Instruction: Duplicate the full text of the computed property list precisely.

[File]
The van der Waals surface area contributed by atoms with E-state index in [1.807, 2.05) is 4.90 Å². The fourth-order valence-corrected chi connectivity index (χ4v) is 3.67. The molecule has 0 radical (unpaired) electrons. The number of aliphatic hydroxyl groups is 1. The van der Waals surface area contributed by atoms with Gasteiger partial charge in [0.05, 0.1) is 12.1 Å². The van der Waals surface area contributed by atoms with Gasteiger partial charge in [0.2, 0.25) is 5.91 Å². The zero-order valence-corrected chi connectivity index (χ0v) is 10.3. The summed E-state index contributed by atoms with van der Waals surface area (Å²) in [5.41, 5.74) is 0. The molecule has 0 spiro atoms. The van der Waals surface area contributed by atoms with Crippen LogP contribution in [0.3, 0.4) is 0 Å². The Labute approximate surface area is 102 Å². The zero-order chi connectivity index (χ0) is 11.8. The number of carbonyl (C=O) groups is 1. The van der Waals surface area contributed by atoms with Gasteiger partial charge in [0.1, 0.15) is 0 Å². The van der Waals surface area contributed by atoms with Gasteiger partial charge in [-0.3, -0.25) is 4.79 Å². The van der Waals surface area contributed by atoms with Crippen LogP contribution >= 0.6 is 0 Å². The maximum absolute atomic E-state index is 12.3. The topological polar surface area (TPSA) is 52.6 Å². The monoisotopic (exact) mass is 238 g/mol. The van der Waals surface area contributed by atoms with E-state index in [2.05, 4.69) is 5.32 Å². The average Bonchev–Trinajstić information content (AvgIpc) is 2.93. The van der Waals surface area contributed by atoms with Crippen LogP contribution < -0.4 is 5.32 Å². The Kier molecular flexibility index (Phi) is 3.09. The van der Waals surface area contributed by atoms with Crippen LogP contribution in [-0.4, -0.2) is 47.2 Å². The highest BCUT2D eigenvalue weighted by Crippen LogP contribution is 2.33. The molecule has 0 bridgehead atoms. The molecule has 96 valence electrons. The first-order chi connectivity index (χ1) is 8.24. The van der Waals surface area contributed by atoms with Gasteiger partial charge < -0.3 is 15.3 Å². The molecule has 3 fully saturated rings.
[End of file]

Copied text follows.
The van der Waals surface area contributed by atoms with E-state index in [1.807, 2.05) is 4.90 Å². The fourth-order valence-corrected chi connectivity index (χ4v) is 3.67. The molecule has 0 radical (unpaired) electrons. The number of aliphatic hydroxyl groups is 1. The van der Waals surface area contributed by atoms with Gasteiger partial charge in [0.05, 0.1) is 12.1 Å². The van der Waals surface area contributed by atoms with Gasteiger partial charge in [0.2, 0.25) is 5.91 Å². The zero-order valence-corrected chi connectivity index (χ0v) is 10.3. The summed E-state index contributed by atoms with van der Waals surface area (Å²) in [5.41, 5.74) is 0. The molecule has 0 spiro atoms. The van der Waals surface area contributed by atoms with Crippen LogP contribution in [0.3, 0.4) is 0 Å². The Labute approximate surface area is 102 Å². The zero-order chi connectivity index (χ0) is 11.8. The number of carbonyl (C=O) groups is 1. The van der Waals surface area contributed by atoms with Gasteiger partial charge in [0.1, 0.15) is 0 Å². The van der Waals surface area contributed by atoms with Gasteiger partial charge in [-0.3, -0.25) is 4.79 Å². The van der Waals surface area contributed by atoms with Crippen LogP contribution >= 0.6 is 0 Å². The maximum absolute atomic E-state index is 12.3. The topological polar surface area (TPSA) is 52.6 Å². The monoisotopic (exact) mass is 238 g/mol. The van der Waals surface area contributed by atoms with E-state index in [2.05, 4.69) is 5.32 Å². The average Bonchev–Trinajstić information content (AvgIpc) is 2.93. The van der Waals surface area contributed by atoms with Crippen LogP contribution < -0.4 is 5.32 Å². The Kier molecular flexibility index (Phi) is 3.09. The van der Waals surface area contributed by atoms with Crippen LogP contribution in [-0.4, -0.2) is 47.2 Å². The highest BCUT2D eigenvalue weighted by Crippen LogP contribution is 2.33. The molecule has 0 bridgehead atoms. The molecule has 96 valence electrons. The first-order chi connectivity index (χ1) is 8.24. The van der Waals surface area contributed by atoms with Gasteiger partial charge < -0.3 is 15.3 Å². The molecule has 3 fully saturated rings.